I believe God is accelerating the generations. The next generation could well be savvier, more interconnected and more forward-thinking than my generation. I hope to keep up; when they surpass me, I’m going celebrate and support those who will reach further than I could ever have. And I hope that with my support, they will go further than they could have on their own.

Turning Off the Sound

In his book Everyday a Friday, Joel Osteen shares about how, when he was in charge of producing his father’s TV broadcasts, he would sometimes turn off the sound to see what the guest preacher was communicating through his countenance.

I like that idea.  I wonder how many worship leaders (if they were muted) would have a countenance that draws people in; that is inviting.

One day, I will try this on myself.  I’ve already had a couple of still photos taken of me, and I think I often look like I’m grimacing.

As worship leaders, our on-stage “performance” (whether you like that word or not) is an important element of what we do.

The next question then is whether we can learn to put on the right countenance, even if this means, as Joel Osteen puts it, “we fake it til we make it”.

A New Chapter

It is always difficult to start something.

The starting of a thing often sets its future course.

But life is often more about the journey.  The grace of God is greater than the best of our starts.  So no many how we start, there is always the comfort of knowing that His grace is sufficient for the journey.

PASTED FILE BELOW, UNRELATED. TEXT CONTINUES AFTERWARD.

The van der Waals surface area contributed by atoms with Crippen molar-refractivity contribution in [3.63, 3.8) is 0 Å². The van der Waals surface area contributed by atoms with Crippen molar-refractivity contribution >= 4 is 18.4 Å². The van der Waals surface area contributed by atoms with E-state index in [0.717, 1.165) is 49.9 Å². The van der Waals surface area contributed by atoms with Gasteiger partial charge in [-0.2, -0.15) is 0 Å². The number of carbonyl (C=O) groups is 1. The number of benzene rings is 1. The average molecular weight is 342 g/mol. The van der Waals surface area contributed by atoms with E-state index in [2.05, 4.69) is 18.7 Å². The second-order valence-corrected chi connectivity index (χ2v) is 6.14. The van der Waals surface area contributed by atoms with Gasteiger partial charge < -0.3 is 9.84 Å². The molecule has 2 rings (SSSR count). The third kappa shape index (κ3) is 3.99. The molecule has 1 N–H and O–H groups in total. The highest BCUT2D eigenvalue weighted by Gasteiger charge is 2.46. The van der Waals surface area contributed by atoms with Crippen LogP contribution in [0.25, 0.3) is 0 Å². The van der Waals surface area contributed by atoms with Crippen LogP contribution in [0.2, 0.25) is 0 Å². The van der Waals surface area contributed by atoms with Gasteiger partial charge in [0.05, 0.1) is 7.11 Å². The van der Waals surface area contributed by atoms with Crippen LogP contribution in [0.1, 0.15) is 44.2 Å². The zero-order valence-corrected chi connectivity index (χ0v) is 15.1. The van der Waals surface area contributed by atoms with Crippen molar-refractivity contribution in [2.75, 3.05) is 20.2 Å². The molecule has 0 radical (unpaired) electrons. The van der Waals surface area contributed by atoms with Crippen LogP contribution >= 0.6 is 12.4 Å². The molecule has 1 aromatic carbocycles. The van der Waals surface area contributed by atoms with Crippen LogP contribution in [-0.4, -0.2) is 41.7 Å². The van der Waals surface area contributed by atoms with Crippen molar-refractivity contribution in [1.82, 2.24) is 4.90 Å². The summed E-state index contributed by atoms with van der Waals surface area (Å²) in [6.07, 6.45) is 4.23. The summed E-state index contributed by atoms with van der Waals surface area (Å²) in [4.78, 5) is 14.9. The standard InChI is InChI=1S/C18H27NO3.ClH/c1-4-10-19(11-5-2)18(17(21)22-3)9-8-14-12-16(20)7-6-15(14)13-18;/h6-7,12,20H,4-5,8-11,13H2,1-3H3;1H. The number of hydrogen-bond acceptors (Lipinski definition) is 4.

So to start again is exciting.  It’s the abandoning of the familiar in favour of wading into unfamiliar ground.  This process always involves more faith.

I’m looking forward to the new chapter.

On 24 July 2011, after 21 years (for me) and 10 years (for my wife) in our home church, my wife and I felt the call to move into new territory.  We weren’t really sure where God was leading us, but we have spent the last few months now seeing what God is doing amongst the churches in Perth.

What we’ve seen has surprised and encouraged us.  Later on, I will share about my sense of the worship landscape in the city.  But it’s been amazing to see the move of God amongst the churches in its various manifestations.

We’ve also had the privilege of taking part in a city-wide prayer event in the form of the Commonwealth Prayer Initiative.

Even though we had doubts when we stepped out, like Peter we sensed the voice of Jesus steadying our steps and keeping us from sinking.

We’ve also sensed a call to unite churches in worship.  Can it happen?

Two thousand and twelve promises to be our best year yet!